Tucked away on a 43-acre suburban campus in Silver Spring, the St. Luke Institute boasts garden courtyards, tennis and handball courts and, by its own account, extraordinary success over the past two decades in treating the dark and complex problem of clergy sexual abuse.
But as the Roman Catholic Church struggles with the latest scandal involving the sexual abuse of minors, the efforts of the church-run psychiatric center and its self-reported success rate are under new scrutiny, with critics saying the facility has been too willing to let potentially dangerous priests return to the ministry in order to please church officials heavily invested in the priests' training and recovery.
"These centers, particularly one like St. Luke, do a big, big business with the church," said Gary R. Schoener, a Minneapolis psychologist who has closely studied the Maryland center and similar facilities. "It's the same problem consultants have - when you have one big customer, the tendency is to treat them nicely and have things go the way they want it to go."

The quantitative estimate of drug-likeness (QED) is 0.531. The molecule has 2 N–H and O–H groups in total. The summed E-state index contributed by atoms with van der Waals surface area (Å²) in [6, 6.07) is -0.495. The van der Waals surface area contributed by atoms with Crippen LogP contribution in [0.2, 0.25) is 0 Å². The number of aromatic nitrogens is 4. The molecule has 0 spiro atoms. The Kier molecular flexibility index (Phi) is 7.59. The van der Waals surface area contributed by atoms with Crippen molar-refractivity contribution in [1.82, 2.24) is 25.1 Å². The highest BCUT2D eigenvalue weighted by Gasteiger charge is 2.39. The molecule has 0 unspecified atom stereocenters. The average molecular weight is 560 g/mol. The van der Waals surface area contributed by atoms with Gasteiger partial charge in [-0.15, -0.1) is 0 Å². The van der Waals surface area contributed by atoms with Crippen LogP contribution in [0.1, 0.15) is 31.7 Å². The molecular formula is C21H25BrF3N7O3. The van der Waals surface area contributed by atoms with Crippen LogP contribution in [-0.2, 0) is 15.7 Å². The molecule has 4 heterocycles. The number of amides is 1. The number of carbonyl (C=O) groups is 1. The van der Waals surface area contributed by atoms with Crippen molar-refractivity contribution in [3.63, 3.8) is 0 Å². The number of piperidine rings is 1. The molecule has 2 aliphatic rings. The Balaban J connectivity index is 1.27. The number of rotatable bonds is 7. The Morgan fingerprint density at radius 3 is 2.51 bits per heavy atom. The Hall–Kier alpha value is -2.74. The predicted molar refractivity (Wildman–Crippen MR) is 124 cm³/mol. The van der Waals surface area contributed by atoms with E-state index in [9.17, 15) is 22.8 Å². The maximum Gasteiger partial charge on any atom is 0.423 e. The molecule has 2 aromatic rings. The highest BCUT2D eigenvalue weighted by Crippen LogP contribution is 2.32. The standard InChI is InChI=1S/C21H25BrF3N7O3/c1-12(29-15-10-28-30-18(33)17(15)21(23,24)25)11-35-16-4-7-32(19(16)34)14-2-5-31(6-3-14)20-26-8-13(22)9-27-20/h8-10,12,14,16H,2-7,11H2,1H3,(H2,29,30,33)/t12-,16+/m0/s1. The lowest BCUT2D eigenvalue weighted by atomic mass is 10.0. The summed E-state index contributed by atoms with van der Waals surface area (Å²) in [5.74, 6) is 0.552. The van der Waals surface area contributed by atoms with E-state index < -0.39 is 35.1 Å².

Current and past officials with St. Luke dispute that suggestion. They say that far from being part of the problem in the roiling Catholic sexual abuse scandal, the center - with its blend of progressive art and drama therapy, drug treatment and exhaustive group and 12-step counseling sessions - is part of the solution.